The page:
I think almost the only way it works is to tackle psychosis like symptoms, and then go to therapy. You also need a therapist who actually has a passion for understanding and helping people, which can be hard to find ironically and sadly. But I think the way it’s usually set up is stupid then because if you only get 15 mins with a pdoc and you have any issues communicating at all, your pdoc is basically just stabbing around in the dark. If your therapist also cooperates with your pdoc, then they can vouch for you and help with communication and everything.

That is why I weaseled my way into this facility for therapy, despite it being focused on anxiety/depression and substance abuse. I want a therapist and pdoc working together.

cognitive behavior therapy with someone who’s actively psychotic would be a mess. maybe you need to stick with a therapist and give him/her a chance to find something that works.

Psychotherapy can be very dangerous, especially to someone who is prone to psychosis. The whole point of it is for you to delve into stuff that really upsets you to help process it. If you can get through it and move at a slow pace it is helpful.

Psychotherapy has been incredibly difficult for me and has thrown me into depressed episodes twice now, as well as increased my rate of flashbacks. BUT I am expressing emotions now for the first time in my life. I am reaching out to people in my life who aren’t online for the first time ever. I feel I have learned so much about myself and that I am finally healing. Purging all the bad stuff is just nasty.

CBT was excellent for me when it came to learning how to manage my anxiety but unless you take psychosis-specified CBT (which is only offered by select specialists in the country), it’s going to do almost jack-squat to help w psychotic disorders and the original form of CBT was not designed to treat them. The psychotherapy doesn’t really work at managing symptoms for the psychosis either but it is helping me process emotions, face trauma, raise self-awareness and see how my past affected who I am. I’ve never taken any other types of therapies so I can’t talk about any others. I think it’s bad to give up on therapy after trying only one type though, because someone may not benefit at all from one type but another may change their life.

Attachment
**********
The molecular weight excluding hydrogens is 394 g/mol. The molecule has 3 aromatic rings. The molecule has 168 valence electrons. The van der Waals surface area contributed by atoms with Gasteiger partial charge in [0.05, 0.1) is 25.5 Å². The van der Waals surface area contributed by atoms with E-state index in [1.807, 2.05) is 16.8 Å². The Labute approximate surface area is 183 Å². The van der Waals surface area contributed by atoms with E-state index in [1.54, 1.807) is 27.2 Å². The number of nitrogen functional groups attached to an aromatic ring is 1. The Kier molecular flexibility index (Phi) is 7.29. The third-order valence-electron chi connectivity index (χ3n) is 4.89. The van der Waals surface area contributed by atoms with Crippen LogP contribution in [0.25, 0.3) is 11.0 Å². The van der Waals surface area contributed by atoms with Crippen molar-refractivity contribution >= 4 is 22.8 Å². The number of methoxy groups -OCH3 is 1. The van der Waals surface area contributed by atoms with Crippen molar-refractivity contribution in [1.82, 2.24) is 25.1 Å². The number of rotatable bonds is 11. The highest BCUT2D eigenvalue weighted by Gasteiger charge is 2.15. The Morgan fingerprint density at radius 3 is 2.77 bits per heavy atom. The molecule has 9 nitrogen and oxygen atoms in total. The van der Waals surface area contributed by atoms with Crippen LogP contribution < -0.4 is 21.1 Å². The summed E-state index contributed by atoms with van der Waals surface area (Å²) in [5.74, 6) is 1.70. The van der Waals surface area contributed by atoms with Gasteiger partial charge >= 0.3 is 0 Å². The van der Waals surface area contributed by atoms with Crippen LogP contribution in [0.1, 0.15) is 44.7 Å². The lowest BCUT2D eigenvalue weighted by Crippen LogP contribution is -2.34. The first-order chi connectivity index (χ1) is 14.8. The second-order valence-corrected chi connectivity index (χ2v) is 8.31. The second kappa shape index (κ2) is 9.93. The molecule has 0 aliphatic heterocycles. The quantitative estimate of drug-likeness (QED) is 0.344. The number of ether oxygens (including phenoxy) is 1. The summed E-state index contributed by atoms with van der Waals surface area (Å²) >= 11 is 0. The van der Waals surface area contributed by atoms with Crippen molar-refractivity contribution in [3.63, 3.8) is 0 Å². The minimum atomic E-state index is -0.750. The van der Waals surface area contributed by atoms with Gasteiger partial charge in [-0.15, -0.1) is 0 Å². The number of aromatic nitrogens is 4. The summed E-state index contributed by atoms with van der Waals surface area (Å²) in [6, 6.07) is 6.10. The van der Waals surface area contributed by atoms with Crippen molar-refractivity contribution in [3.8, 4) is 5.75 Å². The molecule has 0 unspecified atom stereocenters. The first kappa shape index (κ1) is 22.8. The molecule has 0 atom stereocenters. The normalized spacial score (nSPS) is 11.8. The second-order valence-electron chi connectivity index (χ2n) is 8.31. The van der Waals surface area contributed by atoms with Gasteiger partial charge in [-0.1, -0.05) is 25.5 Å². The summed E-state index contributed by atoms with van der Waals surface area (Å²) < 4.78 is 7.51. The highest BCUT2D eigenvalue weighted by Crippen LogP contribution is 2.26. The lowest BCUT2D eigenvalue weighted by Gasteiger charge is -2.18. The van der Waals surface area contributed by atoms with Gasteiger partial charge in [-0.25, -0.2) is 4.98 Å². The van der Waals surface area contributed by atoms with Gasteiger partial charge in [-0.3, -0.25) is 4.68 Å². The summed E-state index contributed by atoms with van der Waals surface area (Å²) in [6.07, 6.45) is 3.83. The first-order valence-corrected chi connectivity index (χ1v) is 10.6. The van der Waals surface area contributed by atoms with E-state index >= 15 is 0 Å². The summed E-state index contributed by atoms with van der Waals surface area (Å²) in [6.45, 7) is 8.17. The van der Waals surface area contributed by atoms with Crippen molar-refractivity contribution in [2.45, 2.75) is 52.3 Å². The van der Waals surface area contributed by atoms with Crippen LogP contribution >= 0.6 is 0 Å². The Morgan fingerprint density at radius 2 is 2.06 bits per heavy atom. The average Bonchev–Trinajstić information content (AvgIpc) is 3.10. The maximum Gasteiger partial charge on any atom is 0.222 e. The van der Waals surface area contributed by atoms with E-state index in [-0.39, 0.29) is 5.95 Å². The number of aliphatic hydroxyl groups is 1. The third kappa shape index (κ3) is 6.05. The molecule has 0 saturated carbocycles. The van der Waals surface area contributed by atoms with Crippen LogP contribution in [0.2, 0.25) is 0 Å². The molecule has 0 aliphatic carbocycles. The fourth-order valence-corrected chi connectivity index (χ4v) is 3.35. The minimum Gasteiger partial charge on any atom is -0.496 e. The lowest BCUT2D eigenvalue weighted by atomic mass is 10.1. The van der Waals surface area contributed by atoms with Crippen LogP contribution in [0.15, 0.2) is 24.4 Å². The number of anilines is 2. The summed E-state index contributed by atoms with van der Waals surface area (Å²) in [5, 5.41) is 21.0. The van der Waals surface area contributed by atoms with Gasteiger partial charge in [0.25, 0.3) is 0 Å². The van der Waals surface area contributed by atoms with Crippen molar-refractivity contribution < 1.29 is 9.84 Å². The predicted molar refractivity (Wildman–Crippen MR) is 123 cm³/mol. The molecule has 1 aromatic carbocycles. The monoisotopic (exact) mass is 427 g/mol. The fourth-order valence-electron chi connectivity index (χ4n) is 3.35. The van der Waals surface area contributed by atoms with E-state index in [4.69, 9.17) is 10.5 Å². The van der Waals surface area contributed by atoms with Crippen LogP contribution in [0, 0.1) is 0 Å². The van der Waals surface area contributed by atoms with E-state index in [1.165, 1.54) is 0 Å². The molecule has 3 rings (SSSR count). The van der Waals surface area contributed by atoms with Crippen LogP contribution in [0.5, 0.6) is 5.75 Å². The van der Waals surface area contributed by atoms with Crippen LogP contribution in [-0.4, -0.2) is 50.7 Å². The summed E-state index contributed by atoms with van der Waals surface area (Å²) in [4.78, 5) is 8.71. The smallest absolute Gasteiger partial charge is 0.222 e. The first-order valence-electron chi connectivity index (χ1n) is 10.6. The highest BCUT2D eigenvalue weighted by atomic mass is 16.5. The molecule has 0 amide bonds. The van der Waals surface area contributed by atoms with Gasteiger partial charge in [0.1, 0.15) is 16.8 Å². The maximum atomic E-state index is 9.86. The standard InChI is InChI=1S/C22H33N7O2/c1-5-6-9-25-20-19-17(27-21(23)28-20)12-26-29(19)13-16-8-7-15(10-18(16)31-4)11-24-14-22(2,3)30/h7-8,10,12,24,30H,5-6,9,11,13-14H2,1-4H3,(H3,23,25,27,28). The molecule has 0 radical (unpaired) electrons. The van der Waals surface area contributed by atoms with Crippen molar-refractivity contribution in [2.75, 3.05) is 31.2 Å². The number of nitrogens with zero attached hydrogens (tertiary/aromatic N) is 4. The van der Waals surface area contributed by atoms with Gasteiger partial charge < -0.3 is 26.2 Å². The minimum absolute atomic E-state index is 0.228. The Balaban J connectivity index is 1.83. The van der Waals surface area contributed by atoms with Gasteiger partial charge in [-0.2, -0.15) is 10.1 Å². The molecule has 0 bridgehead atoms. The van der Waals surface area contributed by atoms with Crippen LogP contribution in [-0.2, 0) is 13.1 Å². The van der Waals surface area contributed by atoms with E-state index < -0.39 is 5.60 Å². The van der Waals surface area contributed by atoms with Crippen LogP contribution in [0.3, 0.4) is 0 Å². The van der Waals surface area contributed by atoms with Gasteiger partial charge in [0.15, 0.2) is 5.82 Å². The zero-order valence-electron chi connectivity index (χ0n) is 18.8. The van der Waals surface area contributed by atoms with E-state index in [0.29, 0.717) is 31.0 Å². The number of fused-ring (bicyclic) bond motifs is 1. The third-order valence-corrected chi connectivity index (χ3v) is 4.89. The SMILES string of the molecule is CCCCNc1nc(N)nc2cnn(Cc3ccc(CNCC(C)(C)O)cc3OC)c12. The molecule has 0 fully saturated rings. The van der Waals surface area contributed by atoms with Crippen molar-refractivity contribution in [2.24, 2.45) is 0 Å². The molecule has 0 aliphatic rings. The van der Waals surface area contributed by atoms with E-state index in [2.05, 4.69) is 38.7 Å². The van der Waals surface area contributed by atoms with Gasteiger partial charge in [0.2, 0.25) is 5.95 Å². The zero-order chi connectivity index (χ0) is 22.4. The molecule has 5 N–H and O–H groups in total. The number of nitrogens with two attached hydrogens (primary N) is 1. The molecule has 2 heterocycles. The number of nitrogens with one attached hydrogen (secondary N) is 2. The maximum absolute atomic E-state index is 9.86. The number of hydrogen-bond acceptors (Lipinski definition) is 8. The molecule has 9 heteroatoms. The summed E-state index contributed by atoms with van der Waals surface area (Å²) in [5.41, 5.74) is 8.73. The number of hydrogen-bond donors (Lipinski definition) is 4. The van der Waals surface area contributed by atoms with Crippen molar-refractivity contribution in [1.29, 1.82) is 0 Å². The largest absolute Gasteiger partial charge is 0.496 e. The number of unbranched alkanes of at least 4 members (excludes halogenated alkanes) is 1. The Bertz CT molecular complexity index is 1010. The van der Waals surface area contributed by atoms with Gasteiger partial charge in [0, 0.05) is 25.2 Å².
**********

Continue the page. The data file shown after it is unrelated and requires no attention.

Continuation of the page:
My last therapist was the worst, and now I’m without therapy. During one talk, I shared something and this was his response after a few minutes of really awkward silence, “I, uh, wow. In all my years of working with hundreds, maybe thousands, of people, I’ve never heard that before”. Wow, thanks…I feel way better now. I never went back. What a complete dolt. I’m still angry.

My psychiatrist and GP thought it would be a good idea for me to see a psychologist to help with day to day anxiety. So I went along for my first visit and this was straight up about what I needed help with very specifically. He wanted me to write my life story for him. I told him I had led an unremarkable life free from trauma, he still wanted me to do it.

I never wrote it and never went back. That would have been a good way for me to waste a lot of money fast.

It sounds very weird; from my experience, my psychiatrist is my psychotherapist; I have 19 years with him; he is very empathetic, assertive, comprehensive and he has much patience with me, because I have difficult to learn the things that he teach me.

I hope that you find it because, from my experience, he has been very useful.

The prognosis for psychotherapy is better for some than others. When I was in psychotherapy it didn’t seem to help much. Maybe if you found the right psychotherapist it would work, if you could afford it.